May 30, 2012
Vietnam has upheld the jail sentences of two human rights activists, throwing out an appeal against their conviction for spreading anti-government propaganda, a judicial source said Wednesday.
After a half-day hearing, "the prison sentences of Ho Thi Bich Khuong and Nguyen Trung Ton were upheld on appeal this morning," an official at the court in central Nghe An province told AFP on condition of anonymity.
Female blogger Khuong, 44, was sentenced in December last year to five years in prison followed by three years house arrest, while activist and pastor Ton, 40, was given two years in jail and two more under house arrest.
Rights groups say the ruling is part of a wider muzzling of dissent by Vietnam’s authoritarian communist party, which launched a crackdown on free expression in late 2009.
The party tightly controls the press and cracks down strongly on any signs of dissent, increasingly over the Internet.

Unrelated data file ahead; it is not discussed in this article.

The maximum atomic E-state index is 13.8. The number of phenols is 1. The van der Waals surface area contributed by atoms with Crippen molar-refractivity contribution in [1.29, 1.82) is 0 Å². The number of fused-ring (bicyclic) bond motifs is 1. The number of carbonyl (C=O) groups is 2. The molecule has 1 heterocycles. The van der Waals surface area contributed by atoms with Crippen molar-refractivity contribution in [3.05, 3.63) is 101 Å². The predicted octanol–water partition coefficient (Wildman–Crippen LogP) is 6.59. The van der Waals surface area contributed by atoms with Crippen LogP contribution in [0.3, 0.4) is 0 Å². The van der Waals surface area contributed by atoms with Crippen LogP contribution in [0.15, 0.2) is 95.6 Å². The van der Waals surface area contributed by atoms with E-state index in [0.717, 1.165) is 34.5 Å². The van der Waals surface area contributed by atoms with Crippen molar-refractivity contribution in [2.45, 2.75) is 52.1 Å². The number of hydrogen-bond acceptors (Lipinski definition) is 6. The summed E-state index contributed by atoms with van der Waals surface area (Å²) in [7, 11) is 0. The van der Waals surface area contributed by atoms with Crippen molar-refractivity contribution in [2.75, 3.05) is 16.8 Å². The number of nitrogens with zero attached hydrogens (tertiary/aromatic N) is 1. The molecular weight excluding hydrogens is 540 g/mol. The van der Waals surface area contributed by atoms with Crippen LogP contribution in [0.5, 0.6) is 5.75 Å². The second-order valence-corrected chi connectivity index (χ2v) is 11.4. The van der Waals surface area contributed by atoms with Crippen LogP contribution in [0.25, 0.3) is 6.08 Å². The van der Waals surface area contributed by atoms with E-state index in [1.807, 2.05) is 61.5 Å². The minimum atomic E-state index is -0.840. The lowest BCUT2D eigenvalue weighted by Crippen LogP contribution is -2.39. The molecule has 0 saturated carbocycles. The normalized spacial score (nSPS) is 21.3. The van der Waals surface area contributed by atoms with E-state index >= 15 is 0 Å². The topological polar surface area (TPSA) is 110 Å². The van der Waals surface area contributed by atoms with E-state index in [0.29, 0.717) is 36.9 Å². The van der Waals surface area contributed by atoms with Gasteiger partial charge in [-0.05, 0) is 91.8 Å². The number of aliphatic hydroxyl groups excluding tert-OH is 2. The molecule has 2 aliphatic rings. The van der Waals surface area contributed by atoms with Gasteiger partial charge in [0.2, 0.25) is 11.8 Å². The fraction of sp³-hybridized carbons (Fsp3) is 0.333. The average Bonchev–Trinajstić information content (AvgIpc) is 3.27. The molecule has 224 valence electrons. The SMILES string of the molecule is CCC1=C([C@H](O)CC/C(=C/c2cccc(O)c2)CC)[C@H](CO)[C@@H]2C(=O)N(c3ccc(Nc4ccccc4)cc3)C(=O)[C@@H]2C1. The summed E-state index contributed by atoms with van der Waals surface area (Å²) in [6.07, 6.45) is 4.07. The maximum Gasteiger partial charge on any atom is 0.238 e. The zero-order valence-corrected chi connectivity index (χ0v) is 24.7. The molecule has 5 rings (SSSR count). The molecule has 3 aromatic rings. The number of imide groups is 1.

Khuong and Ton were arrested on November 15 for "collecting documents and writing articles which tarnished the reputation of the Communist Party and the Socialist regime," state media said at the time.
Khuong was also accused of giving interviews to foreign radio stations against the state, posting them on the Internet and of belonging to several human rights groups affiliated with so-called "reactionary" people.
She had previously been sentenced in April 2008 to two years in jail for "abusing democratic freedoms to infringe upon the interests of the State" and also spent six months in prison in 2005 for "disrupting public order".
Rights groups had called upon the court to free Khuong, who has alleged she has been beaten and tortured in prison.
"For the third time in seven years, Ho Thi Bich Khuong is in prison for exercising the right to voice her views," said Phil Robertson, deputy Asia director at Human Rights Watch.
"The systematic application of article 88 to arbitrarily punish bloggers and critics shows that Vietnam’s disrespect for freedom of expression continues unabated," he added.
Vietnam, classed an "enemy of the Internet" by Reporters Without Borders, is drafting a new decree on online content in a bid to clamp down on the country’s increasingly bold blogosphere.
The 60-article draft decree would force bloggers to post real names and contact details, make news websites obtain government approval to publish, and compel site administrators to report any banned online activity.
Source: Agence France-Presse